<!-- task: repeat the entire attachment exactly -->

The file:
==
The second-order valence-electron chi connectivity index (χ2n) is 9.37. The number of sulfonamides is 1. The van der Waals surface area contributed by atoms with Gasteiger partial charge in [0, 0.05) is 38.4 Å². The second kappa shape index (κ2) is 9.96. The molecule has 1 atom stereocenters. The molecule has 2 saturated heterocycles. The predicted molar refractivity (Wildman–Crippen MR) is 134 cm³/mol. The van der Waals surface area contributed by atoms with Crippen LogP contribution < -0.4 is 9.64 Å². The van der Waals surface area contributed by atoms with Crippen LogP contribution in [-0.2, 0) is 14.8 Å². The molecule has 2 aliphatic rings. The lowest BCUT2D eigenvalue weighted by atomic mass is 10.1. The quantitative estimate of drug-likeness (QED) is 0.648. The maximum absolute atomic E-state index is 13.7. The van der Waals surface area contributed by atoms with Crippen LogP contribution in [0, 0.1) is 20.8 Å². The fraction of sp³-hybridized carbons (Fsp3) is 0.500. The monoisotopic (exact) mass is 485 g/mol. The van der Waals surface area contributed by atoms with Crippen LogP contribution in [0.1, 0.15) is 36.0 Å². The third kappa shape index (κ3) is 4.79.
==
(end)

The second-order valence-electron chi connectivity index (χ2n) is 9.37. The number of sulfonamides is 1. The van der Waals surface area contributed by atoms with Gasteiger partial charge in [0, 0.05) is 38.4 Å². The second kappa shape index (κ2) is 9.96. The molecule has 1 atom stereocenters. The molecule has 2 saturated heterocycles. The predicted molar refractivity (Wildman–Crippen MR) is 134 cm³/mol. The van der Waals surface area contributed by atoms with Crippen LogP contribution < -0.4 is 9.64 Å². The van der Waals surface area contributed by atoms with Crippen LogP contribution in [-0.2, 0) is 14.8 Å². The molecule has 2 aliphatic rings. The lowest BCUT2D eigenvalue weighted by atomic mass is 10.1. The quantitative estimate of drug-likeness (QED) is 0.648. The maximum absolute atomic E-state index is 13.7. The van der Waals surface area contributed by atoms with Crippen LogP contribution in [0, 0.1) is 20.8 Å². The fraction of sp³-hybridized carbons (Fsp3) is 0.500. The monoisotopic (exact) mass is 485 g/mol. The van der Waals surface area contributed by atoms with Crippen LogP contribution in [0.1, 0.15) is 36.0 Å². The third kappa shape index (κ3) is 4.79.